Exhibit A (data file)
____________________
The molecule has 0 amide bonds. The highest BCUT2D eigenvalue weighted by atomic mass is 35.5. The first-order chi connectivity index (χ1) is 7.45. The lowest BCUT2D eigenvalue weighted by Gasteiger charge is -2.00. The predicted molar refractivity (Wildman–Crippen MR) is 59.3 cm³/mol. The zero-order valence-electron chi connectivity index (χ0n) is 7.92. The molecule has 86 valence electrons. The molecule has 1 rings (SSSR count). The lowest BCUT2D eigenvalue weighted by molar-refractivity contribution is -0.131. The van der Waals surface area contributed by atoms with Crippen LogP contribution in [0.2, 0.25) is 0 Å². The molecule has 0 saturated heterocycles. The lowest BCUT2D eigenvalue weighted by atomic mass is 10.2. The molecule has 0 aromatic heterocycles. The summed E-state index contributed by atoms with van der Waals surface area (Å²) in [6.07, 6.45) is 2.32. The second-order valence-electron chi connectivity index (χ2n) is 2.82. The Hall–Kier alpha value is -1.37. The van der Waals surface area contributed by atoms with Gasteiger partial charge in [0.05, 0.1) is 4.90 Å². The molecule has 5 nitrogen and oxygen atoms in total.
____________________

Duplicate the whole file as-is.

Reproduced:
The molecule has 0 amide bonds. The highest BCUT2D eigenvalue weighted by atomic mass is 35.5. The first-order chi connectivity index (χ1) is 7.45. The lowest BCUT2D eigenvalue weighted by Gasteiger charge is -2.00. The predicted molar refractivity (Wildman–Crippen MR) is 59.3 cm³/mol. The zero-order valence-electron chi connectivity index (χ0n) is 7.92. The molecule has 86 valence electrons. The molecule has 1 rings (SSSR count). The lowest BCUT2D eigenvalue weighted by molar-refractivity contribution is -0.131. The van der Waals surface area contributed by atoms with Crippen LogP contribution in [0.2, 0.25) is 0 Å². The molecule has 0 saturated heterocycles. The lowest BCUT2D eigenvalue weighted by atomic mass is 10.2. The molecule has 0 aromatic heterocycles. The summed E-state index contributed by atoms with van der Waals surface area (Å²) in [6.07, 6.45) is 2.32. The second-order valence-electron chi connectivity index (χ2n) is 2.82. The Hall–Kier alpha value is -1.37. The van der Waals surface area contributed by atoms with Gasteiger partial charge in [0.05, 0.1) is 4.90 Å². The molecule has 5 nitrogen and oxygen atoms in total.